Soils in the Flagstaff area are generally shallow, nutrient-poor, and alkaline, with a pH of 7 or higher. This is mostly because both rock and plant material break down slowly in our dry climate. Bedrock is often very near the surface and there is little organic matter to hold moisture or to nourish plants.
As a result, the bedrock strongly influences the meager soil that does develop. Our two main rock types—basalt and limestone—break down into soil that is alkaline and often high in clay. Alkaline soil interferes with a plant’s ability to take up nutrients. Clay soil is practically impermeable and should be amended, because most plants require porous soil that allows water and oxygen to circulate between its particles, carbon dioxide to escape, and excess water to drain.
Cinder soils east of the city limits do allow rain to percolate into the ground and permit both water and carbon dioxide to circulate. Meadow soils are also different; they are relatively deep, fine textured, and rich in organic matter.
Soils on the windy (usually southwest) side of slopes tend to be shallower than on the sheltered side of slopes, where the wind slows and drops airborne particles. Soils on the sunny (south) side of slopes will be drier and have the lowest organic content than soils in protected areas.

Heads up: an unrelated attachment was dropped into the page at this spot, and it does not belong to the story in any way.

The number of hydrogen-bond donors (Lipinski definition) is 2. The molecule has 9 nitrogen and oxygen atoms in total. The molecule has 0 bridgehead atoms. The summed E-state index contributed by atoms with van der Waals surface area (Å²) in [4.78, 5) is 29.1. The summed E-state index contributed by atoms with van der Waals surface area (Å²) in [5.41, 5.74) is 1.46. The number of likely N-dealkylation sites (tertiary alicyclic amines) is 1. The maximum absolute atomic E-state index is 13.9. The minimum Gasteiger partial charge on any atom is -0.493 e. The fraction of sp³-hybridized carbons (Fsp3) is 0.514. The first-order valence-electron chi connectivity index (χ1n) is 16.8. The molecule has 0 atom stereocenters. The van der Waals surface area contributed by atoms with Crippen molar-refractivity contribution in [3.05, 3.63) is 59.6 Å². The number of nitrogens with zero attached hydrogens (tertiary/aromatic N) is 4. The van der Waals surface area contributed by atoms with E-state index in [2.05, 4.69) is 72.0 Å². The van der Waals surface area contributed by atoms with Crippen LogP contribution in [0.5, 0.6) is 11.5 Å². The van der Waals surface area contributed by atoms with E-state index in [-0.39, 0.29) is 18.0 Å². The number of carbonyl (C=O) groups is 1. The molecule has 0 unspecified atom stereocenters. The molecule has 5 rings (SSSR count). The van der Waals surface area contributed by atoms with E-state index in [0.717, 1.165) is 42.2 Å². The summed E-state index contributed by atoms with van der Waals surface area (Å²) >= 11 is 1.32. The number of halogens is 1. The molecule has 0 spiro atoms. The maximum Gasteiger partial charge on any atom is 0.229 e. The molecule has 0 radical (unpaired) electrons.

Note: See Improve Your Soil under Advice for suggestions about improving the soil in your garden.
Volcanic vents spewed lava flows, cinder cones, and ash throughout the Flagstaff area fairly recently in geologic time. In our dry climate, these young volcanic rocks and their overlying vegetation have broken down slowly, resulting in shallow soils with only meager organic content. Yet volcanics are naturally fertile as weathering gradually releases their abundant mineral nutrients. Some volcanic soils are higher in sulfur, which makes them naturally more acidic. If in doubt, have your soil tested.
Basaltic soil tends to be heavy in clay. Cindery soil allows roots to extend deeply and holds water well, and volcanic ash has been described as a “time-release capsule, rich in nutrients.”
Kaibab Limestone is mostly calcium carbonate deposited in ancient, inland seas. Limestone soils tend to be salty, with a high pH that inhibits the ability of plants to take up nutrients.
Within the limestone parts of the Flagstaff area, some of the soil that appears sandy is actually up to 50% dolomite. Dolomite contains large amounts of magnesium, which is the central atom in chlorophyll. These patches of gritty dolomitic soil have better texture and nutrient availability than most limestone soils.